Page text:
SoDo, Seattle

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SoDo
King Street Station, Safeco Field, CenturyLink Field, and most of the rest of SoDo can be seen from Columbia Center observation deck
Seattle skyscrapers as viewed from SoDo

SoDo, alternatively SODO, is a neighborhood in Seattle, Washington, that makes up part of the city's Industrial District. It is bounded on the north by South King Street, beyond which is Pioneer Square; on the south by South Spokane Street, beyond which is more of the Industrial District; on the west by the Duwamish Waterway, across which is West Seattle; and on the east by Metro Transit's Downtown Seattle Transit Tunnel and SoDo Busway, beyond which is the International District and the rest of the Industrial District.[citation needed]

SoDo was originally named for being located south of the (King)dome, but since the stadium's demolition in 2000, the name has been taken to mean south of downtown.[1] The moniker was adopted in the 1990s after the renaming of the Sears building to the SODO Center (later Starbucks Center, the world headquarters of Starbucks at First Avenue S. and S. Lander Street).[2] It includes Seattle's downtown stadium district of Safeco Field (where Major League Baseball's Seattle Mariners play their home baseball games) and CenturyLink Field (built on the former Kingdome site; where the NFL's Seattle Seahawks play their home football games and Major League Soccer's Seattle Sounders FC play their home soccer matches).[3] The Mariners' popular marketing campaign in the early 2000s used the SoDo moniker in the catchphrase "SoDo Mojo".[4]

SoDo deliberately echoes SoHo in New York City, where, during the 1970s, cheap spaces vacated by departing factories were converted by artists into lofts and studios.[5] SoDo has undergone a similar process but has not experienced much of the gentrification experienced by its putative model. Some of SoDo's warehouse buildings remain in their original use; others have been carved up for artists' lofts, art galleries, and an assortment of other businesses. One building directly across from Safeco Field houses Pyramid Breweries, Inc. downstairs and a variety of small offices upstairs. As one travels farther south along First Avenue S., these conversions peter out, and light manufacturing, warehouses, and warehouse-style retail stores predominate.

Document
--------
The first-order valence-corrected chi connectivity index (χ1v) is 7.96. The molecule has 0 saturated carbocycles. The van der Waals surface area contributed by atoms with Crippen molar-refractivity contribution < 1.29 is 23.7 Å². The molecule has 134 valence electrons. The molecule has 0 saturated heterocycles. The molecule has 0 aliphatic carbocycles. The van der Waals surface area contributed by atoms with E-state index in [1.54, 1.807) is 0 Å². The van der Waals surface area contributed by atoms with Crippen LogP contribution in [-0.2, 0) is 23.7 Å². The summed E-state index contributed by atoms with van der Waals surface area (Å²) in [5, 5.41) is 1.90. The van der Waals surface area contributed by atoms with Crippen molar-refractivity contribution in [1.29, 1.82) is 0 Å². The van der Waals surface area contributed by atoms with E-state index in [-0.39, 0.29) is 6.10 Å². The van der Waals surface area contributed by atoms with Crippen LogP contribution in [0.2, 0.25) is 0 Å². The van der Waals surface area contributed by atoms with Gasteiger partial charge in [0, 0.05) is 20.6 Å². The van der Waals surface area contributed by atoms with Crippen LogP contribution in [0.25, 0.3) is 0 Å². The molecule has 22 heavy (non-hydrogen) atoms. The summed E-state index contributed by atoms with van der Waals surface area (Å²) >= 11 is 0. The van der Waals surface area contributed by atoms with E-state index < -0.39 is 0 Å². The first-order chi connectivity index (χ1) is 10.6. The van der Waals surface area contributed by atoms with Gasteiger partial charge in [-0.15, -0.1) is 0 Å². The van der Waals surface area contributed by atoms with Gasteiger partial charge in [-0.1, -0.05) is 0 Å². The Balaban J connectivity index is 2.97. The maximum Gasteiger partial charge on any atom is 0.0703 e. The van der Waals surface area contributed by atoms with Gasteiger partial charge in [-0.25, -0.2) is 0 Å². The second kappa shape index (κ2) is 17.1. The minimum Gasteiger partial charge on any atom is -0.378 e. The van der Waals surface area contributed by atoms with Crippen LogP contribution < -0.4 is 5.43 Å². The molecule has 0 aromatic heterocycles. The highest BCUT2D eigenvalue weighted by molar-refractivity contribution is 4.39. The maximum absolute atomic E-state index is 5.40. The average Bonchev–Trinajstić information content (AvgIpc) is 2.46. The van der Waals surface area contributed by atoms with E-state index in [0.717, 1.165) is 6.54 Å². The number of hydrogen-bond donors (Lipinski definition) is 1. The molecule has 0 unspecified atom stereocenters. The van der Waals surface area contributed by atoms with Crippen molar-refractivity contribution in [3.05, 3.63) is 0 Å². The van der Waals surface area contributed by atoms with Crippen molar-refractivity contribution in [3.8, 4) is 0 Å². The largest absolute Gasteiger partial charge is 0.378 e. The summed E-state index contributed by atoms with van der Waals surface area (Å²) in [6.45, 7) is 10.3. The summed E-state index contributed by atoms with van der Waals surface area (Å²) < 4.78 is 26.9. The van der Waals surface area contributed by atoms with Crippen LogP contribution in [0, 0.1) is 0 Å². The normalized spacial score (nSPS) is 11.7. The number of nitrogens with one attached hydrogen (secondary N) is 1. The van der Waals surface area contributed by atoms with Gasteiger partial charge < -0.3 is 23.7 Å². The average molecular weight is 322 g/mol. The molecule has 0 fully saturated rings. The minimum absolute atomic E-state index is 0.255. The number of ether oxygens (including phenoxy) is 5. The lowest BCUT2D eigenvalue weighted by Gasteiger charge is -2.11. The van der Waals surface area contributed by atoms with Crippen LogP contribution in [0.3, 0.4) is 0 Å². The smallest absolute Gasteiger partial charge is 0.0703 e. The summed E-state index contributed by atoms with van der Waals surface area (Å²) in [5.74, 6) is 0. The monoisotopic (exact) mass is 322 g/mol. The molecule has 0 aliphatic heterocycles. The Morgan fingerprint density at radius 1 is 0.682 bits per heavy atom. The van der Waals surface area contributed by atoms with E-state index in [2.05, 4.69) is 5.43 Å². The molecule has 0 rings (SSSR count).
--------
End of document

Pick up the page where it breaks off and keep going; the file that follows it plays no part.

Demographics[edit]

According to the 2000 U.S. Census, SoDo has a population of 2,602,[6] with a median age of 41.2; 458 residences are owner-occupied and 536 are rented. (This probably slightly understates the population, because there are a certain number of artists living illegally in studio spaces that are not zoned residential, plus a resident homeless population.[original research?]) The average annual household income is given as $42,208; the racial breakdown is 41% White, 28% Asian, 14% Black, 9% Hispanic/Latino, 3% American Indian/Alaska Native, and 5% other.[citation needed]

Transportation[edit]

SoDo main thoroughfares are First and Fourth Avenues S. and Alaskan Way S. (north- and south-bound) and S. Lander and Holgate Streets, Edgar Martínez Drive S., and S. Royal Brougham Way (east- and west-bound). The western terminus of Interstate 90 is in SoDo, which travels 3,101 miles (4,991 km) east towards Boston, Massachusetts.[citation needed]

The neighborhood is also served by public transit service. Sound Transit operates Central Link light rail service through the neighborhood, stopping at two stations: SODO at Lander Street, and Stadium at Royal Brougham Way. The SODO Busway runs along 5th Avenue South and carries bus routes from King County Metro and Sound Transit Express.[citation needed]

References[edit]

  1. ^ Moriwaki, Lee (June 21, 1997). "Starbucks, developer help boost SoDo area". The Seattle Times. p. C1. Retrieved January 16, 2017. 
  2. ^ "Yo, SODO". The Seattle Times. March 13, 1995. p. C1. 
  3. ^ Baker, Geoff (March 30, 2016). "Stadium officials ask for event-scheduling deal before upcoming Sodo arena vote". The Seattle Times. Retrieved January 16, 2017. 
  4. ^ Reader, Bill (October 3, 2000). "M's try to get their SoDo Mojo working". The Seattle Times. p. C8. Retrieved January 16, 2017. 
  5. ^ "Tacoma wants its own SoDo district". Seattle Daily Journal of Commerce. Associated Press. December 10, 1999. Retrieved January 16, 2017. 
  6. ^ "SoDo: 2012 Neighborhood Profile" (PDF). Downtown Seattle Association. September 2012. Archived from the original (PDF) on 2014-03-17. Retrieved January 16, 2017. 

External links[edit]

Coordinates: 47°35′20″N 122°19′57″W / 47.58889°N 122.33250°W / 47.58889; -122.33250